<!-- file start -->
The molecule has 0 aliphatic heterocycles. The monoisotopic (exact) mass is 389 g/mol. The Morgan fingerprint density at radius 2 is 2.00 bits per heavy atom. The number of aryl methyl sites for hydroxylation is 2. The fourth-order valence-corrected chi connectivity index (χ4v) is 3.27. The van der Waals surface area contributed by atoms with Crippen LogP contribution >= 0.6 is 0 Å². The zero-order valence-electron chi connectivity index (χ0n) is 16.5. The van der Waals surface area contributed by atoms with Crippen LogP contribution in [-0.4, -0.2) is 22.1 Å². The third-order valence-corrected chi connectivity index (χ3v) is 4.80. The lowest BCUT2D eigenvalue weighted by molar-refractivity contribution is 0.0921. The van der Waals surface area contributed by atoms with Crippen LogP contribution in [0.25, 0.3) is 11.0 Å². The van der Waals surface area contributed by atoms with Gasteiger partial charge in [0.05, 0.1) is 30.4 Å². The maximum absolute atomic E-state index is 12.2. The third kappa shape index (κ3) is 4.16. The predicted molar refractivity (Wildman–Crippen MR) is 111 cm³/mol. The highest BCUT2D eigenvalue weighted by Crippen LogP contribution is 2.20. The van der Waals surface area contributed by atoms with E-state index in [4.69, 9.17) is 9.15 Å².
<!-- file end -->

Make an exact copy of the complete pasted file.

The molecule has 0 aliphatic heterocycles. The monoisotopic (exact) mass is 389 g/mol. The Morgan fingerprint density at radius 2 is 2.00 bits per heavy atom. The number of aryl methyl sites for hydroxylation is 2. The fourth-order valence-corrected chi connectivity index (χ4v) is 3.27. The van der Waals surface area contributed by atoms with Crippen LogP contribution >= 0.6 is 0 Å². The zero-order valence-electron chi connectivity index (χ0n) is 16.5. The van der Waals surface area contributed by atoms with Crippen LogP contribution in [-0.4, -0.2) is 22.1 Å². The third-order valence-corrected chi connectivity index (χ3v) is 4.80. The lowest BCUT2D eigenvalue weighted by molar-refractivity contribution is 0.0921. The van der Waals surface area contributed by atoms with Crippen LogP contribution in [0.25, 0.3) is 11.0 Å². The van der Waals surface area contributed by atoms with Gasteiger partial charge in [0.05, 0.1) is 30.4 Å². The maximum absolute atomic E-state index is 12.2. The third kappa shape index (κ3) is 4.16. The predicted molar refractivity (Wildman–Crippen MR) is 111 cm³/mol. The highest BCUT2D eigenvalue weighted by Crippen LogP contribution is 2.20. The van der Waals surface area contributed by atoms with E-state index in [4.69, 9.17) is 9.15 Å².